Anatolians living in a working environment (with sheep and/or goats in a predator rich environment) must survive numerous predator attacks throughout their lifetimes while defending their charges. Wolf packs, pig packs, and mountain lions create special dangers for the Anatolian guardian. When the Anatolian is outnumbered (wolf, dog, and pig packs) or is dealing with a predator with great speed and power (mountain lion or bear), the Anatolian MUST possess a unique balance of agility and power to have the greatest chance of survival. One of the main physical attributes an Anatolian must have to achieve this balance of agility and power when leaping and whirling during a life-or-death battle to protect the Anatolian's charges and their own life is a correct topline. The correct Anatolian topline is described in the Anatolian Standard.
What is that? Anatolian toplines need to "appear level" AND "drop behind withers" AND have a "gradual arch over loin" AND "sloping slightly downward at the croup!" All that dropping, arching, and sloping doesn't sound like my definition of level! What is the Anatolian Standard trying to convey?
If you say the Topline will appear level when gaiting, you might be implying that the topline isn't actually level when standing. (As you see, it certainly isn't described as level in the Anatolian Standard.) The Anatolian Topline can't be LEVEL when the Standard says the topline drops behind the withers to a level Back and then gradually arches over the loin and slopes downward at the croup. That isn't level! And remember, the Standard says "appear level when gaiting!"
In 2005, I read an excellent description of a correct Anatolian topline written by one of AKC's most highly respected Anatolian judges, Judge Richard G. Beauchamp. He described the Anatolian topline as a "Powerful topline dropping gently behind withers with a gradual arch over the loin sloping slightly downward at the croup (an elongated or 'lazy s' from withers to tail)." I loved this description because it had been (and continues to be) my observation that Anatolians who possess the greatest agility and speed when leaping and whirling during a serious and potentially deadly fight also have a definite observable arch over their loins.
Looking at the genetic origins of Anatolians, I discovered research conducted by Elaine Ostrander and Heidi Parker, geneticists at the National Human Genome Research Institute in Bethesda, Maryland, and their colleagues, who spend 20 years looking into how all the breeds developed. They sampled no less than 1346 dogs covering 161 breeds (not quite half of all kinds of dogs). They built a family tree by comparing the differences at 150,000 locations on each dog's genome. The results allowed them to group the 161 breeds into 23 larger groups, called clades, based on their common genetic ancestries. The clades were genetically generated and it was observed that these clades tended to bring together dogs with similar traits.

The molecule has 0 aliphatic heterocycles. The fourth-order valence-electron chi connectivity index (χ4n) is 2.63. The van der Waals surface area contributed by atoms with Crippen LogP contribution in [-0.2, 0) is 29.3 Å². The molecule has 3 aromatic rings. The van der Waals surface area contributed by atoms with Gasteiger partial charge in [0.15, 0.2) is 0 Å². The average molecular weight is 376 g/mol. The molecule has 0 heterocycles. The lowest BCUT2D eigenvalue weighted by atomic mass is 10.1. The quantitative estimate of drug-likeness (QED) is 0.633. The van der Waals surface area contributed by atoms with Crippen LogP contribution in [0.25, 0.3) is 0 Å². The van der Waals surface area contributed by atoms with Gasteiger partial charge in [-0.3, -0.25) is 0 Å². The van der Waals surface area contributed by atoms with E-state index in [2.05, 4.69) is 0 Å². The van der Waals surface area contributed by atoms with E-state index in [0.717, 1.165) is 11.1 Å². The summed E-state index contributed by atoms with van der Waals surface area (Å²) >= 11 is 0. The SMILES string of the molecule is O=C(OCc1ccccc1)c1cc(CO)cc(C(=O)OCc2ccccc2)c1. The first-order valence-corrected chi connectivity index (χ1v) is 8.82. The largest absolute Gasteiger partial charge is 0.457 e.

The Anatolian Shepherd was a part of a dog clade that included Salukis, Afghan hounds, Sloughis, Great Pyrenees, Pharoah Hounds, Ibizan Hound, Komondor, and Kuvasz. I was fascinated to see no mastiffs included in this genetically produced clade.
Seeing the number of sighthounds in the Anatolian clade, I realized some sighthounds have toplines with the "lazy s" structure and a gradual arch over their loin. I thought I might learn more about why Anatolians are required to have an arch over the loin if I examined why other breeds require an arch over the loin. I discovered that all breeds requiring the arch over the loin understand that the arch over the loin benefits their breeds' ability to perform. I noticed that the Ibizan Hound topline is described in a manner quite similar to the Anatolian topline and has similarities I believe are important.
The article, "Conformation and Structure," found on the Amberlithe Ibizan Hounds webpage, provides some enlightening information about a misunderstanding among some Ibizan breeders that the Ibizan topline should be flat. This isn't true in either Ibizan hounds or Anatolians. The author states "There should be a rise above the withers that supports the longer spires of the backbone." These longer vertebral spires, used for greater muscular attachment, are required for "strong well laid-back shoulders." Strong well laid-back shoulders are also required in Anatolians. The author also states that "the back is only that hand span behind the withers and in front of the loin." From the withers there is a drop to the back followed by a definite rise over the loin. This does not describe a flat topline either. In fact, it seems to describe the "lazy-s" structure described by Judge Beauchamp when describing the Anatolian topline.